Chronobiology is a science that studies how the clock inside the brain interacts with time cues in the environment. The daily alternation of light and darkness is the main cue that keeps our inner clock in synch with the outside world. When such cues are absent or weak, our circadian rhythms of body temperature, hormones, sleep and alertness — and yes, even mood — get out of adjustment with earth’s rotation about the sun.
Methods used in clinical chronobiology include timed exposure to bright artificial light to reduce insomnia or sleep-wake disturbances due to shift work, and the use of a spring-like lighting environment to fight winter depression. New applications include light therapy for chronic depression and depression during pregnancy. The underlying idea is that even when there is plenty of light outdoors, our urban lifestyle tends to keep us in the dark, relatively speaking, making us vulnerable to mood slumps.
You can use light therapy, but you must use a system that completely shields ultraviolet (UV) light exposure. There is only one such 10,000 lux fluorescent system that clearly meets these standards (for info, see //www.cet.org/store/). In the future, other possibilities may include head-mounted units with light-emitting diodes (LEDs) to generate the signal without UV, however such units have not yet been demonstrated effective relative to placebo controls for antidepressant treatment. One final clinical note: some patients who have responded well to bright light therapy report that their mood worsens and the light becomes aversive while they are taking antibiotics for acute infections. Whether this might also apply to Lyme disease, which is more chronic, we simply do not know.
Your own sleep quality, daytime energy and mood state comprise the acid test of whether such nocturnal illumination is bad for you. In general, we would predict it would indeed be bad. We call this “nocturnal light pollution.” We believe it is important for bedrooms to be dark during the beginning and middle of the sleep period. Toward the end of the sleep period, however, exposure to gradually increasing dawn light — whether through the window or from an artificial dawn simulator (see //www.cet.org/store/) — can help stabilize sleep, make waking up easier, and enhance daytime mood and energy. Your neon sign will not do this job.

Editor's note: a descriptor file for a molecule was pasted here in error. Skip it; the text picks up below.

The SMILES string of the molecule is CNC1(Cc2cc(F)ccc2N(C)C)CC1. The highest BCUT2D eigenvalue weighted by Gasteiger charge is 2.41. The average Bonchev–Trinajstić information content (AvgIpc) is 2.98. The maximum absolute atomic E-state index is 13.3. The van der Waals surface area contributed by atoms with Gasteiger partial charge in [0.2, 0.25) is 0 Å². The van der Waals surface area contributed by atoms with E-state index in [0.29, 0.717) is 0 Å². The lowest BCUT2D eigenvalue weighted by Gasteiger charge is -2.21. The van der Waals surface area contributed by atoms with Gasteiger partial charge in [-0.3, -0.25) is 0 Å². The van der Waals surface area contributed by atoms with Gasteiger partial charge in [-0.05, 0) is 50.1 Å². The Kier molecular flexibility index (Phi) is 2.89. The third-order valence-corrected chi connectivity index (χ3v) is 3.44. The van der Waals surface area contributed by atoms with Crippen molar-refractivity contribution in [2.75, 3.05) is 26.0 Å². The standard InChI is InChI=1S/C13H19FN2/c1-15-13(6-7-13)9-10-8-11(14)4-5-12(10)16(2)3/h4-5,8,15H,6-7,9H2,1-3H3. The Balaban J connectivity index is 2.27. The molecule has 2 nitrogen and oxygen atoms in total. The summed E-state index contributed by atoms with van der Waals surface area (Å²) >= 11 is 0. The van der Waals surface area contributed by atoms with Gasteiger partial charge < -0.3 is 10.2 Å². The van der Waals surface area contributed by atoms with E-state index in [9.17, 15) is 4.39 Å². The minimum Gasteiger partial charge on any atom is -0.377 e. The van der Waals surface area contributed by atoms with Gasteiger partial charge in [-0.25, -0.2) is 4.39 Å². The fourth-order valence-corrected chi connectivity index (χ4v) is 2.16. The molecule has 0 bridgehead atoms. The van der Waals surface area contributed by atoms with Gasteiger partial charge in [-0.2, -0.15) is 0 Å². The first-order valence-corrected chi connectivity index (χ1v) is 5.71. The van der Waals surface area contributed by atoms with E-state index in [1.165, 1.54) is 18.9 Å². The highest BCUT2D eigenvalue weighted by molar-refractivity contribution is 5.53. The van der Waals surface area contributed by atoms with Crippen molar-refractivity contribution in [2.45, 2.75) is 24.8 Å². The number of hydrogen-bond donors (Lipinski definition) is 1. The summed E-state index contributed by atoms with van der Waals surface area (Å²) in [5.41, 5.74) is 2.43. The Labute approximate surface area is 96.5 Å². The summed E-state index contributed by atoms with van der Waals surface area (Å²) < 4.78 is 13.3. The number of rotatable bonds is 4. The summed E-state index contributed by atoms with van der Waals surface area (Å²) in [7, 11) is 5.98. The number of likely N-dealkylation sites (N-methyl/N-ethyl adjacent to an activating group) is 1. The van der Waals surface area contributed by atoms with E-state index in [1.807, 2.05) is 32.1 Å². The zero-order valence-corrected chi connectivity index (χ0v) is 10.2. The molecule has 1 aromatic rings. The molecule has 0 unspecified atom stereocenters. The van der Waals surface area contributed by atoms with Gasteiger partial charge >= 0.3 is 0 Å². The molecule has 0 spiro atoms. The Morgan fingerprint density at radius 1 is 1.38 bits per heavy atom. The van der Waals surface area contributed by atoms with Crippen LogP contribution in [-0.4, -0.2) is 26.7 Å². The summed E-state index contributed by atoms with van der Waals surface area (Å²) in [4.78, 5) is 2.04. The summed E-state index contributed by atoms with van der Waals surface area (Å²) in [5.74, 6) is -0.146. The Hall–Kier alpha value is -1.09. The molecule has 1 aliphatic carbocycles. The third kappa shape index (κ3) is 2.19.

There are two issues here. First, you want the screen to project fairly even light, so you cannot see the bare outline of the fluorescent tubes behind it. Second, the screen should not transmit significant ultraviolet (UV) radiation. Almost no manufacturer offers credible evidence of UV filtering; rather, they just make the claim and count on the consumer to believe it.
Technical Details of UV Exposure
One reason for this unhappy situation is that ascertainment of UV exposure is a technical matter — it is expensive to produce the data, and most consumers would not know how to interpret the data. If you are scientifically smart, you can challenge a manufacturer to show you a complete graphical spectral-output curve, starting in the low-UV range (around 200 nanometers) and extending throughout the visible range (up to about 750 nanometers). If there are any prominent bumps in the curve below 400 nanometers, you should reject the device. Two screen compounds, OP-3 and polycarbonate, have been shown to filter UV maximally, so you could look for devices with such screens.
Depression is a complex beast, and it can come with all kinds of patterns. Yours does look winter-like, and we know that for some people this symptom picture can last year round. There is a hint in what you say that light therapy could be effective for you regardless of the season. Your late waking indicates that your circadian rhythms are mal-synchronized with local clock time. This could be due to a genetic predisposition, but it also could be due to excessive light exposure in late evening – when you tend to feel better – because evening light can force the biological clock later, with resulting late awakening. For starters, make sure your indoor evening light is kept at a low comfort level that does not energize you. Whether the basic problem is genetic or environmental, morning light therapy could provide a solution by shifting your circadian rhythms earlier, just as it does for winter depression. You can expect to be able to wake up earlier, and there is good hope for an antidepressant effect. Indeed, a recent clinical trial at Columbia University Medical Center and Wesleyan University found that about half of patients with chronic, non-seasonal depression responded to light therapy just as well as SAD patients respond in winter. Definitely worth a try!
Adverse reactions to fluorescent lighting is usually due to poorly designed lighting installations with a high glare factor, or electronic ballasting of low, 60-Hz frequency. Most likely, you would not experience such headaches using a well-designed light box with a smooth diffusion screen and high-frequency ballasting. Headache (though not migraines) is fairly frequently reported as a side effect during the first few days of light therapy, but the problem usually resolves quickly. If not, reducing light dose — for example, with shorter treatment sessions — often provides relief. Extremely few users have experienced long-term, intractable headache under light therapy.